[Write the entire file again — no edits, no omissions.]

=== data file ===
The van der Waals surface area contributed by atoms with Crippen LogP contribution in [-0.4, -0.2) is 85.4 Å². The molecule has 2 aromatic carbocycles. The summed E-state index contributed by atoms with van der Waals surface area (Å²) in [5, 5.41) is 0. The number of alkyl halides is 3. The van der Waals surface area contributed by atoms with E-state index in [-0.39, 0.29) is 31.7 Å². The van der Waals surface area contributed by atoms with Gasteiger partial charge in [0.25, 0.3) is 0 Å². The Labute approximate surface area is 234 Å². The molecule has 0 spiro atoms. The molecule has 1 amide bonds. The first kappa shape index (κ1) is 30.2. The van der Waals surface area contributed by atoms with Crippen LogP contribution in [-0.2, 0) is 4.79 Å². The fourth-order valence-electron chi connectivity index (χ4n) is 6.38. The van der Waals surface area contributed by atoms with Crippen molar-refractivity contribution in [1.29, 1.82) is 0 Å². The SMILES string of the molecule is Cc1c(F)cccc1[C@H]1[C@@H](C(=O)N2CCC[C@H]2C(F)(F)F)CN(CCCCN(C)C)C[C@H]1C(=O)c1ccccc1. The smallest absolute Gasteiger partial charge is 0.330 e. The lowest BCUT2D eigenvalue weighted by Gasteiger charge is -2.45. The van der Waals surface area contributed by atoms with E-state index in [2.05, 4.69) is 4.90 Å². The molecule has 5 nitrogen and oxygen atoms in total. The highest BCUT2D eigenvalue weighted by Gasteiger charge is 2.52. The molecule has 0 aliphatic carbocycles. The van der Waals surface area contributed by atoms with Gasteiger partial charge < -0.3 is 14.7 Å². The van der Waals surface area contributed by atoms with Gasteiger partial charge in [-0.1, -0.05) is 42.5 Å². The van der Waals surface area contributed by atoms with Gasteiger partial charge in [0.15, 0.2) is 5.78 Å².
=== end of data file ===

The van der Waals surface area contributed by atoms with Crippen LogP contribution in [-0.4, -0.2) is 85.4 Å². The molecule has 2 aromatic carbocycles. The summed E-state index contributed by atoms with van der Waals surface area (Å²) in [5, 5.41) is 0. The number of alkyl halides is 3. The van der Waals surface area contributed by atoms with E-state index in [-0.39, 0.29) is 31.7 Å². The van der Waals surface area contributed by atoms with Gasteiger partial charge in [0.25, 0.3) is 0 Å². The Labute approximate surface area is 234 Å². The molecule has 0 spiro atoms. The molecule has 1 amide bonds. The first kappa shape index (κ1) is 30.2. The van der Waals surface area contributed by atoms with Crippen LogP contribution in [-0.2, 0) is 4.79 Å². The fourth-order valence-electron chi connectivity index (χ4n) is 6.38. The van der Waals surface area contributed by atoms with Crippen molar-refractivity contribution in [1.29, 1.82) is 0 Å². The SMILES string of the molecule is Cc1c(F)cccc1[C@H]1[C@@H](C(=O)N2CCC[C@H]2C(F)(F)F)CN(CCCCN(C)C)C[C@H]1C(=O)c1ccccc1. The smallest absolute Gasteiger partial charge is 0.330 e. The lowest BCUT2D eigenvalue weighted by Gasteiger charge is -2.45. The van der Waals surface area contributed by atoms with E-state index in [2.05, 4.69) is 4.90 Å². The molecule has 5 nitrogen and oxygen atoms in total. The highest BCUT2D eigenvalue weighted by Gasteiger charge is 2.52. The molecule has 0 aliphatic carbocycles. The van der Waals surface area contributed by atoms with Gasteiger partial charge < -0.3 is 14.7 Å². The van der Waals surface area contributed by atoms with Gasteiger partial charge in [-0.1, -0.05) is 42.5 Å². The van der Waals surface area contributed by atoms with Gasteiger partial charge in [0.15, 0.2) is 5.78 Å².